Dwight D. Eisenhower photo

Remarks at the Cornerstone-Laying Ceremony for the Anthony Wayne Library of American Study, Defiance College, Defiance, Ohio

October 15, 1953

President and Mrs. McCann, Senator Bricker, Governor Lausche, other distinguished guests, and my fellow Americans:

I suppose it is not too important to anyone to have an explanation of my reasons for being here this morning. But, in a way, they are important to me, and I would like taking a moment of your time to express them. Some of them are distinctly personal. For example, I am returning a call--I am returning a courtesy. This choir that we see here came to Washington last January 20th and did me the signal honor of being there at the time of the Inauguration. I am delighted to have this opportunity to return such a neighborly call.

I am here because of my admiration and affection for two people--Kevin and Ruth McCann. Kevin McCann was with me in the services, at Columbia. They typify for me an American couple at its best. Recognizing their obligations to the society of which they are a part, they have never once hesitated, in the years I have known them, to take the hard and difficult way to discharge that obligation, instead of the easy way of enjoying things that they thought were given to them by that society.

I am here because of my ultimate faith in education as the hope of the world--Christian religious education, man's free access to knowledge, his right to use it. I believe that unless all negotiations between nations are based upon a growing understanding among the peoples of those nations, there is no validity and no permanence to whatever arrangements may be made.

And so I think that the function of the school commands the presence of anyone in the United States, when there is a significant occasion in any one of our important schools, and that person can find it proper to attend.

I am here because I want to pay tribute to one of the greatest States in its 150th year. I deem it a signal honor that I may be here in order to say "Long live Ohio," not merely for 150 years but on down through the ages--one of the brightest jewels of that great crown they call America.

And long may this library here stand and serve the needs of Defiance College. May it help assure to all her students free access to knowledge, just as the teachers of this institution will help them make intelligent use of that knowledge.

Now, for me, today's ceremony means more than physical participation in the laying of a cornerstone. This community and this College have a deeper significance than anything done or any words that can be spoken here this noon. On this spot we are close to landmarks in American history, and with us on this campus are thousands of young people who are tomorrow's builders of a greater and better America. So we see the past and the future joining with the present in this ritual of dedication.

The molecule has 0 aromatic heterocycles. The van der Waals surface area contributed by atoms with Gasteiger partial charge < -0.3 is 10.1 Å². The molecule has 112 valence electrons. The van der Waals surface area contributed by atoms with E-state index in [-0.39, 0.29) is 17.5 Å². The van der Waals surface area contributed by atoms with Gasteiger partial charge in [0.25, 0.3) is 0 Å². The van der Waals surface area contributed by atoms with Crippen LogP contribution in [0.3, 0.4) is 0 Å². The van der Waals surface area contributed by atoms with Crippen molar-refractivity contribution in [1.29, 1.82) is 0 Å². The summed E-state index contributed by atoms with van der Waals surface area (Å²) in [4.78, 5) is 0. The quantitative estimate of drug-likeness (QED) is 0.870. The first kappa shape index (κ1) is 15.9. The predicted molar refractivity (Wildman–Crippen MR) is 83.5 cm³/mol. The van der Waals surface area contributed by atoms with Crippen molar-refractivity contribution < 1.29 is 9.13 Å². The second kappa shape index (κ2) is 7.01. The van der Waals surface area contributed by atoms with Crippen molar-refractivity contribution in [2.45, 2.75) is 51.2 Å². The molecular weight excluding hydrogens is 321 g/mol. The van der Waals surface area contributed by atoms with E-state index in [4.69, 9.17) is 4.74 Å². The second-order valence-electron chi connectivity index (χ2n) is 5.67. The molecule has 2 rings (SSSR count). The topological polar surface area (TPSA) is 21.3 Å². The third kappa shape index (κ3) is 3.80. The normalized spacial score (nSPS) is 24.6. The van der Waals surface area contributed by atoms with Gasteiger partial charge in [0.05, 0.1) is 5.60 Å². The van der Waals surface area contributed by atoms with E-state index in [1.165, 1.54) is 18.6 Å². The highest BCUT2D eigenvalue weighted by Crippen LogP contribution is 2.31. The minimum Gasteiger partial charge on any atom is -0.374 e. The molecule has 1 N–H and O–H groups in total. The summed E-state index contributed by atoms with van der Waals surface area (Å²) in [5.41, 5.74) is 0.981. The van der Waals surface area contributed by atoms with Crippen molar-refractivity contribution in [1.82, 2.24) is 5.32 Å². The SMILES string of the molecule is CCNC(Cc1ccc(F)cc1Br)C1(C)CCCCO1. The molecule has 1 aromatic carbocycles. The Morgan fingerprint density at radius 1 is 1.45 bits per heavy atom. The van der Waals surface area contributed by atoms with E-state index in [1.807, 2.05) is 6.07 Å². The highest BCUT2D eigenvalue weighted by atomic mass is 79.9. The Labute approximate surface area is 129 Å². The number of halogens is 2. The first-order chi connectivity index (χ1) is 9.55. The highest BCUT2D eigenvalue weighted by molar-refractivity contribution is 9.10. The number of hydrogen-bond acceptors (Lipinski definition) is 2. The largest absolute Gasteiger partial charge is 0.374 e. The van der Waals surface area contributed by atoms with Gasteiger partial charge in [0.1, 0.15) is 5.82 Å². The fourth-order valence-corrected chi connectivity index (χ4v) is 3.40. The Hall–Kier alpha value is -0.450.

At one spot in this town, I have been told, a stone marks the site of the first French mission on the Maumee River, established more than 300 years ago. At another, the earthworks of Fort Defiance remind us that 160 years ago the forward command post of the American Nation was here. Other landmarks are canal locks and monuments and buildings that recall the mighty expansion of the American economy from an agricultural society to the first place among the world's industrial powers.

Consequently, in Defiance, whose roots are deep in the American past, it is fitting that I humbly salute the generations of men and women, the builders of Ohio, in this, the sesquicentennial year of their State. They were explorers and trappers and missionaries, traders, and farmers, and teachers, diggers of waterways and skilled operators of an industrial empire. Above all else, however, in the story of their achievements, they helped construct a way of life--the American way of life, of which the cornerstone is an indestructible faith in man's dignity as a child of God.

We today live in communities across this land enjoying justice, opportunity, and freedom, because from the beginning of our history until this very day those generations labored and fought and sacrificed so that justice and opportunity and freedom might be every American's birthright.

In their foremost ranks stood one whose name will live in reverent memory so long as the Republic lives. Senator Robert Taft dedicated his life to the service of his State and his country. To every task he brought an informed mind, an insatiable hunger for the full truth, a zeal in the cause of justice and opportunity and freedom for all his fellow citizens. He stands out in his age as one of the great builders of the American way that is our heritage.